The federal committee was made up of 20 doctors and academics. They aren’t paid for the committee work and are required to have advanced degrees and at least 10 years of experience in their fields. Anyone from the public, including food company executives and members of health advocacy groups, can nominate someone. Officials from USDA and HHS make the final selections. Ethics officials review candidates for conflicts of interest.

Dr. Mayer-Davis says the beverages and added sugars subcommittee members arrived at the new 6% limit by first modeling diets made up of healthy foods that provide necessary nutrients for a range of daily calorie levels from 1,000 calories per day to 3,200 calories per day. They calculated how many calories these healthy foods would take up for the various levels. The calories left over were “what you might call discretionary,” says Richard D. Mattes, a committee member and professor of nutrition science at Purdue University in Indiana.

For someone with a 2,000 calorie a day diet, for example, the subcommittee calculated that 1,759 of those calories, or 88%, would be taken up by healthy foods providing essential nutrients. That leaves 241 calories to be consumed as added sugars or solid fats. Based on how much Americans ordinarily consume, the subcommittee designated 133 calories, or 7%, to solid fats, and 109 calories, or 5%, to added sugars. The subcommittee settled on 6% as the general recommendation because “we weren’t trying to be unreasonable to how people eat,” says Dr. Mayer-Davis.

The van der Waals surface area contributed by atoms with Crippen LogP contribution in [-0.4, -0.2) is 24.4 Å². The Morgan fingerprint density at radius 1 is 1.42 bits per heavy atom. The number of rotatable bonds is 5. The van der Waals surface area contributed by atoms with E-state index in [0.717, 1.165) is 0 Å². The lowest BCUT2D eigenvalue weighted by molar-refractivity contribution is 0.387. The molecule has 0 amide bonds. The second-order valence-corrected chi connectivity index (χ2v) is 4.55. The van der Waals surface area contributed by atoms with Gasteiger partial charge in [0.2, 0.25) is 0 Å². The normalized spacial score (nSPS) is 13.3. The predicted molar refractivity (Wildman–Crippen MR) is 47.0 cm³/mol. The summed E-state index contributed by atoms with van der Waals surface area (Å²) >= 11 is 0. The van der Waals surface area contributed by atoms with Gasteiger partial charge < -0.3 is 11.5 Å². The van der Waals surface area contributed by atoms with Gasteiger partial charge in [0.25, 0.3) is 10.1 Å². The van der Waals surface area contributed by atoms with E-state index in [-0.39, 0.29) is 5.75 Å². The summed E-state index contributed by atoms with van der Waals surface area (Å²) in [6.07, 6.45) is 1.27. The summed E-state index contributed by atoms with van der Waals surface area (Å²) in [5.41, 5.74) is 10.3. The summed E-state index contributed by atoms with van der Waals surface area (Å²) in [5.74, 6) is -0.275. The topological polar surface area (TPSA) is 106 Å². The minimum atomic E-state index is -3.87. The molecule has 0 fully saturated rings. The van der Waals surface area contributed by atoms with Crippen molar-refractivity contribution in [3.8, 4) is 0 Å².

The subcommittee also noted that added sugars, particularly in the form of sugar-sweetened beverages, fuel obesity and raise the risk of Type 2 diabetes in adults. Obesity raises the risk for many health problems, including cardiovascular disease and many types of cancer.

“There’s no good reason to consume added sugar and there are good reasons not to,” says Alice H. Lichtenstein, a professor of nutrition science and policy at Tufts University who was not on this year’s committee.

An easy way to cut your added sugar intake is “don’t drink your calories” by avoiding sugar-sweetened beverages, says Sara N. Bleich, a professor of public health policy at the Harvard T.H. Chan School of Public Health who says the new 6% recommendation is a “very encouraging modification.” And instead of flavored yogurt, Dr. Bleich recommends buying plain yogurt and adding your own fruit.